A sieve being a rigid, practical non stressing tool is recommended when transferring seahorses of all ages and sizes, especially when they are around 10 mm long. Actually both adults and babies do not enjoy being stuck in nets. Freeing babies in a net without harming them is almost impossible. If you have no sieve, remove them delicately in your hands, but sterilize and wash them carefully first. Actually, this should be done every time you interfere in a tank. Using you hands requires caution. If other solutions exist use them in priority, because not only the protecting mucus can be damaged but a wrong handling may cause severe harm. An adequate cleaned material is the best and less dangerous solution.

Breeding, above all, requires a good imagination, a do-it yourself skill, and know how.

For tropical species, see to keep a constant temperature of 26 Celsius (around 78.8 Fahrenheit) at least, and very clean water. The smaller seahorses are chilly and vulnerable. In Summertime, temperatures up to to 29 degrees Celsius (around 84,4 Fahrenheit) are accepted without any problems. Any little change of water parameters having no effect on an adult may quickly lead your young guests to certain death. On the next day you may find them wound up at the bottom. An incessant precision is then compulsory.

For subtropical species, keep a temperature of 23 degrees Celsius (around 73,4 Fahrenheit), do not exceed 25 degrees Celsius (around 77,0 Fahrenheit).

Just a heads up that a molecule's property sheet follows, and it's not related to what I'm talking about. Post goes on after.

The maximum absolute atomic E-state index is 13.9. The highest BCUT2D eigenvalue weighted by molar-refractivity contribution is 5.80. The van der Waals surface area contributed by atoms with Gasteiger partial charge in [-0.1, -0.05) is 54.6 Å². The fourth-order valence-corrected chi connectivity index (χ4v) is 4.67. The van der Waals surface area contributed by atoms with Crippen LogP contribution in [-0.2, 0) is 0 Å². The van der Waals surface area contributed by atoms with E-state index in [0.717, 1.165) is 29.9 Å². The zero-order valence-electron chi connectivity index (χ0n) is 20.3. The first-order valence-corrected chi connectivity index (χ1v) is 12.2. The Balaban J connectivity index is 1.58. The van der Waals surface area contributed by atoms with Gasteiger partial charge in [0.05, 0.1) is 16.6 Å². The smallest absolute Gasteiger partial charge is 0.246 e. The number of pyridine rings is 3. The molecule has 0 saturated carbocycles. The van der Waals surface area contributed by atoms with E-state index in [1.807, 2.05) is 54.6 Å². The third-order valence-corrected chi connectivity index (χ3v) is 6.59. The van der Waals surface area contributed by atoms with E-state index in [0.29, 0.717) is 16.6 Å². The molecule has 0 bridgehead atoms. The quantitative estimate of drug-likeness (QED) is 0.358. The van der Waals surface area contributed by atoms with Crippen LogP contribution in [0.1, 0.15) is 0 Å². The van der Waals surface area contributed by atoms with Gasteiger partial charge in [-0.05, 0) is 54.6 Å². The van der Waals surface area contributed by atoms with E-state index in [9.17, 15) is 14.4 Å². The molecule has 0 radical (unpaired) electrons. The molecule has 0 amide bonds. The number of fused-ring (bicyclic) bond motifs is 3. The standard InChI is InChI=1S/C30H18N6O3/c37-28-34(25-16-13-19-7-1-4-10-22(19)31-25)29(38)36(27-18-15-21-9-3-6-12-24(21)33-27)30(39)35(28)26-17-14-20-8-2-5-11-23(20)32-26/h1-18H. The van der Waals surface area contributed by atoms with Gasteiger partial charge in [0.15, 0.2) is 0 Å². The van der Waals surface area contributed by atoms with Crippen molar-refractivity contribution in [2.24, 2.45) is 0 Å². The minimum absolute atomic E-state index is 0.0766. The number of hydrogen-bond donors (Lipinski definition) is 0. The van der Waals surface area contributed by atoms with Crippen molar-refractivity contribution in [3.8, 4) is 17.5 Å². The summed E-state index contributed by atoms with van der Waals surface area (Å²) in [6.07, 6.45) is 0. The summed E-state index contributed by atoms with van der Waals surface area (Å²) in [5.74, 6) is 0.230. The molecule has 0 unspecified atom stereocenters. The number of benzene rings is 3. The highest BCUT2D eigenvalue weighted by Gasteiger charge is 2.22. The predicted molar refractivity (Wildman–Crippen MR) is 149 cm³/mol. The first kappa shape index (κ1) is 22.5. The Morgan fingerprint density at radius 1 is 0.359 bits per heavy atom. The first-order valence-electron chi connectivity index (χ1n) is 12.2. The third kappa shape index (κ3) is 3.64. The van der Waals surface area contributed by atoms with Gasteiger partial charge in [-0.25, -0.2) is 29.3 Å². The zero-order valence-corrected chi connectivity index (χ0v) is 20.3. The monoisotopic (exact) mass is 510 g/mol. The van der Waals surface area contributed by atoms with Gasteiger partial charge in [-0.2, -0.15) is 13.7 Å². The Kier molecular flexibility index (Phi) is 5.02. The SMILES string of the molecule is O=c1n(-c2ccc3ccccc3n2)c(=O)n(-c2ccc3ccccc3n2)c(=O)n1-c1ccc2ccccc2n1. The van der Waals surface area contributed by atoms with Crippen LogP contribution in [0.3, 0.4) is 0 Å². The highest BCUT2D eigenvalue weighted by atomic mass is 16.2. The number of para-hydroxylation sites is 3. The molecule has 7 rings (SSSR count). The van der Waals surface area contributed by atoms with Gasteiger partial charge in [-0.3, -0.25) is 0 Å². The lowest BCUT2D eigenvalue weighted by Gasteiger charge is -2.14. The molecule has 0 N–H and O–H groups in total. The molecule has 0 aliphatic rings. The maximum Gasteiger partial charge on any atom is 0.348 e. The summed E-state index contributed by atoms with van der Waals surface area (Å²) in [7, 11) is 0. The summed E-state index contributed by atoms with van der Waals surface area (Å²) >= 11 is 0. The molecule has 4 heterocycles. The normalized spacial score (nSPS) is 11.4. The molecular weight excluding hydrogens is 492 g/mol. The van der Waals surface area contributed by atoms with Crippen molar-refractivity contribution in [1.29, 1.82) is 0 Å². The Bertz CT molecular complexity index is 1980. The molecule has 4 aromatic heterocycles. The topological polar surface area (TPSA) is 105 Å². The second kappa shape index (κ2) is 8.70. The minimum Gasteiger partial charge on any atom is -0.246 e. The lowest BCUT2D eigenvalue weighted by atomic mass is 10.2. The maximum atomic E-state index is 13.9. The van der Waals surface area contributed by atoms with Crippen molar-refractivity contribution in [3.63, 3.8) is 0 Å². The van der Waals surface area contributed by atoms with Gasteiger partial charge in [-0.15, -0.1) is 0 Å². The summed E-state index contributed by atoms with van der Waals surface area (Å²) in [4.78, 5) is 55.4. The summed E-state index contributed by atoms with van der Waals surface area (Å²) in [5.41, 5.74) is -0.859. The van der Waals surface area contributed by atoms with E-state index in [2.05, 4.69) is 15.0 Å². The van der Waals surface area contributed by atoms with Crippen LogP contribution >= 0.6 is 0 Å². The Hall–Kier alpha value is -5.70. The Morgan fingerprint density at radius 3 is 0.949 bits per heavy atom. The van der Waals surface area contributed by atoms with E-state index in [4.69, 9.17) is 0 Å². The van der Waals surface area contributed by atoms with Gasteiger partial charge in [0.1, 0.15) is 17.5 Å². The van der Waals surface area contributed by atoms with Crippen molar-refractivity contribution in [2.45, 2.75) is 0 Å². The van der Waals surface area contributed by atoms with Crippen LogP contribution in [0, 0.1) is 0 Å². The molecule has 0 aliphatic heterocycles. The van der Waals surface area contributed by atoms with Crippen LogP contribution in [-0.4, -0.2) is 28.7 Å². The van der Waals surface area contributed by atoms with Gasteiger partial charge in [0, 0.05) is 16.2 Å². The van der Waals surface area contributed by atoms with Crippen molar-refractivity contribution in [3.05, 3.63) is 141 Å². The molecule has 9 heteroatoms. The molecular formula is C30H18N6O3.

For temperate water species, keep a temperature of 20 degrees Celsius (around 68,0 Fahrenheit), do not exceed 22 degrees Celsius (around 71,6 Fahrenheit).

Keep the babies in the nursery up to the age of two months, or more if necessary when you know that the food intended for adults is correctly absorbed and that pumps and filters are not a danger anymore (this subject will be developed later on). If you have enough room it is preferable to keep the babies in a restricted area until they are 3 months old, when they may be considered mature. Actually, if an adult can bear being disoriented for a few days this should be avoided when it comes to babies. They would feel lost, stop and/or find it difficult to eat, because food is scattered, due to lack of habit, or because gravel covers the bottom. Young animals have not got enough reserves to survive more then a few days. You may account for some losses during this period but should not worry. As it is the rule of nature only the fittest survive, however a 95 % rate of success is possible if you follow the necessary requirements.